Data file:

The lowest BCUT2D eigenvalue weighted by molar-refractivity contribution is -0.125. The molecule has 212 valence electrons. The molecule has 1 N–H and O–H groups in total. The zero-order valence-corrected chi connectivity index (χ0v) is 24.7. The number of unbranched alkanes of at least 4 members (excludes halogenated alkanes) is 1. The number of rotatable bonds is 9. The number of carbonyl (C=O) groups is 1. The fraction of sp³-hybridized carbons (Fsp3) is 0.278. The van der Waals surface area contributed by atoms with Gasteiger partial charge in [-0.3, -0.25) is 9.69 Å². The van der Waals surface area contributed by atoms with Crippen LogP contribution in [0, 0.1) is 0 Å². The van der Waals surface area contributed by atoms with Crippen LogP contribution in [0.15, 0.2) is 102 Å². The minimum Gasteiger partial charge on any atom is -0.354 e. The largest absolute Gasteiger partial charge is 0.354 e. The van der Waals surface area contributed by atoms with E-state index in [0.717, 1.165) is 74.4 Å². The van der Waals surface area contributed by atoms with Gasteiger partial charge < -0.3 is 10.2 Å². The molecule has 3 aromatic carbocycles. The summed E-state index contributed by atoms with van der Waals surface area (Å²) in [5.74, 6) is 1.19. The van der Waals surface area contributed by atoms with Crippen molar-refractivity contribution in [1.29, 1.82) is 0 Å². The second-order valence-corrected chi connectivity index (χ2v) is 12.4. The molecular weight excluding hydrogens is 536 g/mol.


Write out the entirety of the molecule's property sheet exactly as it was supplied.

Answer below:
The lowest BCUT2D eigenvalue weighted by molar-refractivity contribution is -0.125. The molecule has 212 valence electrons. The molecule has 1 N–H and O–H groups in total. The zero-order valence-corrected chi connectivity index (χ0v) is 24.7. The number of unbranched alkanes of at least 4 members (excludes halogenated alkanes) is 1. The number of rotatable bonds is 9. The number of carbonyl (C=O) groups is 1. The fraction of sp³-hybridized carbons (Fsp3) is 0.278. The van der Waals surface area contributed by atoms with Gasteiger partial charge in [-0.3, -0.25) is 9.69 Å². The van der Waals surface area contributed by atoms with Crippen LogP contribution in [0, 0.1) is 0 Å². The van der Waals surface area contributed by atoms with Crippen LogP contribution in [0.15, 0.2) is 102 Å². The minimum Gasteiger partial charge on any atom is -0.354 e. The largest absolute Gasteiger partial charge is 0.354 e. The van der Waals surface area contributed by atoms with E-state index in [0.717, 1.165) is 74.4 Å². The van der Waals surface area contributed by atoms with Gasteiger partial charge < -0.3 is 10.2 Å². The molecule has 3 aromatic carbocycles. The summed E-state index contributed by atoms with van der Waals surface area (Å²) in [5.74, 6) is 1.19. The van der Waals surface area contributed by atoms with Crippen molar-refractivity contribution in [1.29, 1.82) is 0 Å². The second-order valence-corrected chi connectivity index (χ2v) is 12.4. The molecular weight excluding hydrogens is 536 g/mol.